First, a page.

Two UC Berkeley research teams tested the “Replicator,” a light-based 3D printer, in weightless conditions mimicking spaceflight aboard Zero-G’s G-Force One on May 10.
According to Matin Golozar, Ph.D. in campus biophysics. student, the flight took off and landed at Fort Lauderdale-Hollywood International Airport for the purpose of testing Programmable Microfluidic Analyzers – microfluidic chemical processing systems otherwise known as PMAs.
“PMA is the front-end sample processing technology that will be used in the Enceladus Organic Analyzer,” Golozar, who also works at the Space Science Laboratory, said in an email. “We plan to fly this instrument to Saturn’s icy moon Enceladus and probe for extraterrestrial life in our solar system.”
A team of five graduate and undergraduate students on campus used the replicator to print more than 100 objects in zero-gravity conditions, according to a campus press release.
The press release added how the second team, which included collaborators from campus and the University of Utah, used their time in zero gravity to operate a “microfluidic lab on a chip” that can be used to research biomolecules. in the oceans of Enceladus. , the sixth largest moon of Saturn.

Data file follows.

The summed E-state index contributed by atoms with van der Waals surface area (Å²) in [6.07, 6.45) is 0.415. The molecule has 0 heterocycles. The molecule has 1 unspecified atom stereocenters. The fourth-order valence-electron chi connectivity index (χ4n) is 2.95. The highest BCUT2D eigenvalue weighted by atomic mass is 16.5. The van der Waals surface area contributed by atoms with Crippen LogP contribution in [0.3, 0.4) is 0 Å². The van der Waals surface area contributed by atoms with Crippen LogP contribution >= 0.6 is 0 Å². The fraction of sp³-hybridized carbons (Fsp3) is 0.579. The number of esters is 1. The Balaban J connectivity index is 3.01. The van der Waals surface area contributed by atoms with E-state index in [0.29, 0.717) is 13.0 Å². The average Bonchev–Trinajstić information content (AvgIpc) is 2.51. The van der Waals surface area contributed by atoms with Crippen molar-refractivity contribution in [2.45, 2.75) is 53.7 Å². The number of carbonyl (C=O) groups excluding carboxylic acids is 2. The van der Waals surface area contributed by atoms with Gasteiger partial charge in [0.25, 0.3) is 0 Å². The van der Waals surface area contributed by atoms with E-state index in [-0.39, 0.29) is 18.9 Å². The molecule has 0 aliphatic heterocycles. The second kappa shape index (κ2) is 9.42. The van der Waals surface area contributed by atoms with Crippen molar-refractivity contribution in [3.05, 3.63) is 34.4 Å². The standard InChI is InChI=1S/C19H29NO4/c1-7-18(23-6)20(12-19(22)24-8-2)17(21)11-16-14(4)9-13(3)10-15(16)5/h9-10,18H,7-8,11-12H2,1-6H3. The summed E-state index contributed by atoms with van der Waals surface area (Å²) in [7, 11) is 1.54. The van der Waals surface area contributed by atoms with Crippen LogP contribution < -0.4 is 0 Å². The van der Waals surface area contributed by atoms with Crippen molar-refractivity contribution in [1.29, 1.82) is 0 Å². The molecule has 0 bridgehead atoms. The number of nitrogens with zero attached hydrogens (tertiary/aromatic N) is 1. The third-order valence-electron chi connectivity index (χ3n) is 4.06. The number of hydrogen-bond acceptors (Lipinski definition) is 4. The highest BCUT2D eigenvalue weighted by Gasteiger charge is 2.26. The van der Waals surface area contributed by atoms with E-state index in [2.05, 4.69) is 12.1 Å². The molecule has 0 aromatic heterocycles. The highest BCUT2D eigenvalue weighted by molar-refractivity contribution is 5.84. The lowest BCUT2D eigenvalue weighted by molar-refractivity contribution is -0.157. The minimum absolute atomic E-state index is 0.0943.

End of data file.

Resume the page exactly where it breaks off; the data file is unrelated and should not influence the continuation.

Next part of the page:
The flights were funded by NASA under the REDDI flight grant program, according to Taylor Waddell, one of the researchers aboard the flight. The UC Berkeley technologies were two of 31 technologies selected for the program, according to a NASA press release.
“During these early experiments, we learned how to fabricate a complete analytical system in a form factor that can be driven,” Golozar said in an email. “We have also demonstrated that microfluidic pumping and mixing can be done at 0g with the same performance as (found) on earth under 1g conditions.”
The press release noted that the flight simulated weightless conditions by flying in a series of parabolic arcs. Historically, parabolic flights have been used by NASA to help acclimate astronauts to the weightless conditions of spaceflight, the press release adds.
Going forward, the researchers plan to continue conducting research for their studies.
“With these positive results, we will now conduct two more flights in the fall where we will test the ability of our analyzer to perform important clinical biochemical experiments that can be used to monitor the health status of astronauts in space. “, Golozar said in the email.
Experience is also a major step in advancing the Technology Readiness Level, or TRL, of the “analyzer” mentioned by Golozar. He described advancing the TRL as the “most important thing” to prepare the instrument for a trip to Saturn.
Waddell added that the purpose of the experiments is to make the light-based 3D printer a useful tool for the International Space Station.
The latest spaceflight instrument will be built in the campus Space Science Laboratory, a research laboratory with a rich history of spacecraft and instrument production.
“We believe this instrument, which is a collaboration between Berkeley Chemistry, Berkeley SSL, and Utah Mechanical Engineering, is the best and most powerful instrument for probing organic signs of life in our solar system,” Golozar said in the E-mail.
Contact Phoebe Chen at [email protected]and follow her on Twitter at @ph0ebechen.